In the UK, online pharmacies have drawn attention from the pharmacy regulator, who has issued new guidance, including changes to regulating access to additive medication, general operations and putting additional checks and safeguards in place.

This is especially concerning considering that in the US, the Food and Drug Administration (FDA) released figures showing that only 4% of online pharmacies actually meet state and federal laws.

While the reasons for buying drugs online may vary – from convenience, cost or embarrassment – the threat of buying fake drugs remains.

Consumers don’t want to intentionally put their health at risk but according to a recent survey that was carried out on behalf of The Independent Pharmacy, 83% of respondents (UK adults) didn’t know how to verify if medication bought online was genuine. It is likely the risk to consumers will only rise, with the global online pharmacy market predicted to be worth $128 billion in the next four years. As it stands, it has never been more important for pharmaceutical brands to protect their customers and their brand.

Even the UK’s NHS has published guidelines on its website for patients buying drugs online or considering using online pharmacies. One of the main areas for concern is that some of the medication on offer should only be used in consultation with a medical professional who can discuss dosage, side effects and ask about other medication that the patient is taking.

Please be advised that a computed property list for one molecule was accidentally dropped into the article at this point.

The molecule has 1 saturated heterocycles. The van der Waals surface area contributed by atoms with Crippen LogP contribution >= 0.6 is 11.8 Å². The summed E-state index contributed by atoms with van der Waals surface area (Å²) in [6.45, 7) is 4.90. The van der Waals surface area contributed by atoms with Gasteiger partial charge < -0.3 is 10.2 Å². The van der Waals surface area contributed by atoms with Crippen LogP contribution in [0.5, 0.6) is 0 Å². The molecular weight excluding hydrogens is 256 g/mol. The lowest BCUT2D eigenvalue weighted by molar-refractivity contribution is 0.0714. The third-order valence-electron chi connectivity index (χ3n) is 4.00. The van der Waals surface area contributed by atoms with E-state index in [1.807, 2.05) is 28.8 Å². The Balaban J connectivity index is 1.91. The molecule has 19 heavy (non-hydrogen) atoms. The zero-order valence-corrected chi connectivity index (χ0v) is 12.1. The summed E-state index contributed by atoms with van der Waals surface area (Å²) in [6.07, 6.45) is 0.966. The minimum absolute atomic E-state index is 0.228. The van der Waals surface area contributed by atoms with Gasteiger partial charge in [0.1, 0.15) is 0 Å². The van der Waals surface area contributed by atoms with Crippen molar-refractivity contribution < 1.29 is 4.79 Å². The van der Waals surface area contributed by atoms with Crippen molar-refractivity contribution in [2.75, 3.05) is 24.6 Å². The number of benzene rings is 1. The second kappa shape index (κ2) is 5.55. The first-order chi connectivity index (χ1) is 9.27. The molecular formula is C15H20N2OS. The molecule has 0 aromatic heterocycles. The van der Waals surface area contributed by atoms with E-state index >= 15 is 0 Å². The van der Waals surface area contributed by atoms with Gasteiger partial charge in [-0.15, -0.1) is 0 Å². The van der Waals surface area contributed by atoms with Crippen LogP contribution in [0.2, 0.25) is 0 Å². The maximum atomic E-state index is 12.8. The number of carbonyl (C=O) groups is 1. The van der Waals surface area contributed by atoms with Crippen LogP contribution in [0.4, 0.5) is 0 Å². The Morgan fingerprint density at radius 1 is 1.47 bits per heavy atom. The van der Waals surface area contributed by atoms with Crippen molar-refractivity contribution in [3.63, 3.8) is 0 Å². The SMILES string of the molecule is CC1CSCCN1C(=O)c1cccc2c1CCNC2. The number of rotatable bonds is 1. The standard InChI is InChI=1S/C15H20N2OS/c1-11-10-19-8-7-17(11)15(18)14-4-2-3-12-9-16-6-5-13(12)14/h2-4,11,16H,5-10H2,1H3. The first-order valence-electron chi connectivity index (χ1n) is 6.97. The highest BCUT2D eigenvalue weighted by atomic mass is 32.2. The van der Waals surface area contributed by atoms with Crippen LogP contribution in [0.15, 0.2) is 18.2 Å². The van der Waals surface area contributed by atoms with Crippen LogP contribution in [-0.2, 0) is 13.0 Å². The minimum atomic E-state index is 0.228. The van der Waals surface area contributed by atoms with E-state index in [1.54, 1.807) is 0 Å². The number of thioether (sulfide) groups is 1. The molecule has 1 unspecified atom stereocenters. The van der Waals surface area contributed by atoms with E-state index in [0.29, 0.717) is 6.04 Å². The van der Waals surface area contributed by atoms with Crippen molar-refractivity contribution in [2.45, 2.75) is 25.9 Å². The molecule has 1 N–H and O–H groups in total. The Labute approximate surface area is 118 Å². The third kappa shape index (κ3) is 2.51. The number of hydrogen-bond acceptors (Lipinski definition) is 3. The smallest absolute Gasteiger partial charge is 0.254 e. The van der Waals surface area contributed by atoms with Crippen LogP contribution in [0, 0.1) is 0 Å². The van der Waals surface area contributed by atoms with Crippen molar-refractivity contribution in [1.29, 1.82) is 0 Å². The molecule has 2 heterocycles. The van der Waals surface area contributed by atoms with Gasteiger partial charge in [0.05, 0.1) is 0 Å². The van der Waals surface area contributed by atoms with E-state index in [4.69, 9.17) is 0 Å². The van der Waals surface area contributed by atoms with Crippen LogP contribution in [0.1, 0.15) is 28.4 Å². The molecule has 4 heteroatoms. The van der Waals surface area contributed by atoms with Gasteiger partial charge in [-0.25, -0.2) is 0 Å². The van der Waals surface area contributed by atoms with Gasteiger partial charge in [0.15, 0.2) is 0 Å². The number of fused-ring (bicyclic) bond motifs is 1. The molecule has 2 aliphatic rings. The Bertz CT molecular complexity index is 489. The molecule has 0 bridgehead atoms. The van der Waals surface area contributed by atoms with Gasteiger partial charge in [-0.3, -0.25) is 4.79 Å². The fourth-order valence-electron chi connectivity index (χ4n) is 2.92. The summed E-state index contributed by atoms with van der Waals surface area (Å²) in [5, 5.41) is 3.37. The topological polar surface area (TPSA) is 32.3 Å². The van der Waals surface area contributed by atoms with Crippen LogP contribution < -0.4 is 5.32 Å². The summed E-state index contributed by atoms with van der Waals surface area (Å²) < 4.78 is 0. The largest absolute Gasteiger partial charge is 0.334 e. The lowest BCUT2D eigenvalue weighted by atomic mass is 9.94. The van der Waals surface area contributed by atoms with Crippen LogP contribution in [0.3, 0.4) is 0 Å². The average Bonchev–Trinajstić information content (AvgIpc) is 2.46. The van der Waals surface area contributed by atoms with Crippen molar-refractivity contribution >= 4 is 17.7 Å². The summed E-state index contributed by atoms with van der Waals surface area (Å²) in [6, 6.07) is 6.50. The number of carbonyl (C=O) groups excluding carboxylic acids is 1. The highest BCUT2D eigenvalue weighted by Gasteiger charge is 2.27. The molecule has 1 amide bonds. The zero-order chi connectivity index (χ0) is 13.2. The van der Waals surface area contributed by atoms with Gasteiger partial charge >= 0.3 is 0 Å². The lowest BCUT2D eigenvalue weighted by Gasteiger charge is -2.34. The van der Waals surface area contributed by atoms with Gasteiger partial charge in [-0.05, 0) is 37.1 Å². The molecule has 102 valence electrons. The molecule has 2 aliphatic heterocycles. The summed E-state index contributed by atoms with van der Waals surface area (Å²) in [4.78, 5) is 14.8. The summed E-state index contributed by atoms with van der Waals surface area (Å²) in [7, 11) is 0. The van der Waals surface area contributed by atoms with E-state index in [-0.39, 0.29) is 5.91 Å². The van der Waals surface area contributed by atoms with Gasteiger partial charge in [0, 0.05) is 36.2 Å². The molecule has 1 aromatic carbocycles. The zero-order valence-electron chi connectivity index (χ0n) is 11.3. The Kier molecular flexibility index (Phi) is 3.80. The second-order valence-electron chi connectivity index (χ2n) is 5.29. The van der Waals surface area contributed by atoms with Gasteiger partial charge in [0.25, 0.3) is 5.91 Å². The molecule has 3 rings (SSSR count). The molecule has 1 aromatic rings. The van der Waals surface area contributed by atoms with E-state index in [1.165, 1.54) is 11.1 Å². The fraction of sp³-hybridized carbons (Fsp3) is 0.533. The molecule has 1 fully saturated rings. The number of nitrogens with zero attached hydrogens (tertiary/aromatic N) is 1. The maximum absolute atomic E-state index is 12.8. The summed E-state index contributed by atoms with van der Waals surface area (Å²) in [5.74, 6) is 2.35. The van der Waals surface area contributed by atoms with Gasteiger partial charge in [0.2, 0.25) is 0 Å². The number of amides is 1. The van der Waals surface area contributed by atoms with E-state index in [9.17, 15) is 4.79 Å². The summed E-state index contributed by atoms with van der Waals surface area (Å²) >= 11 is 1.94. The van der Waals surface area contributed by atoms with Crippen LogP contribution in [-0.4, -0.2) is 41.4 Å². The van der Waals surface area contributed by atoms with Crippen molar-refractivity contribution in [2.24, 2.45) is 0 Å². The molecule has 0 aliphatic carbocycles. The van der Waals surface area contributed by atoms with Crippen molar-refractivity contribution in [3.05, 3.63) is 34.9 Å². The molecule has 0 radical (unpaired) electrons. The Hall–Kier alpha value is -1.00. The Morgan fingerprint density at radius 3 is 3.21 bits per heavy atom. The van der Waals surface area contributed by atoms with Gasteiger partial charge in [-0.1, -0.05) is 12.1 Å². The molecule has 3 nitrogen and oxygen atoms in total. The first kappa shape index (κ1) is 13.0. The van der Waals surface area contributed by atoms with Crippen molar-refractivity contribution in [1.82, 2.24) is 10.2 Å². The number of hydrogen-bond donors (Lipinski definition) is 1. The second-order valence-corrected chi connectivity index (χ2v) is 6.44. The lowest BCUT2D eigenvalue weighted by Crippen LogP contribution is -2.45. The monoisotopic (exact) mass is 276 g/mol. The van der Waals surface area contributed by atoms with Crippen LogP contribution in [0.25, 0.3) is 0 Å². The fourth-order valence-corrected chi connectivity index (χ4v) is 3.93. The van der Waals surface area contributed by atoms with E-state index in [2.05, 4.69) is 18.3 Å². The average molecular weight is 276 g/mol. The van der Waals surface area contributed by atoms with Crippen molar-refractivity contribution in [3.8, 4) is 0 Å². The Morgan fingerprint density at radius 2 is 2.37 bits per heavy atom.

Protecting the consumer

Educating consumers is just one of the things that brands can do as part of their protection strategy. They are most at risk when buying online and need to be made aware of the potential dangers. For those who do buy medication online or wish to check the legitimacy of their drugs, there are a few things to consider:

  • Is a prescription needed? If an online pharmacy advertises that no prescription is necessary, this should be a red flag to consumers'
  • Where does the pharmacy ship to? If an online pharmacy says it ships worldwide, or to multiple countries, this can also be a warning it may not be legitimate. Pharmacies need to be licensed to operate in every region they ship to, and simply can’t sell drugs to anyone, anywhere;
  • Where is the medication sourced from? If the package insert is in a different language, this presents a massive concern as consumers need to understand what they are reading in terms of usage, dosage, side effects, etc. Many sites will clearly indicate if they source products from one country and ship to another. But if the language is different, the odds are that the pharmacy isn’t legitimate;
  • What contact information is provided? Legitimate online pharmacies should provide the contact details of a licensed pharmacist; and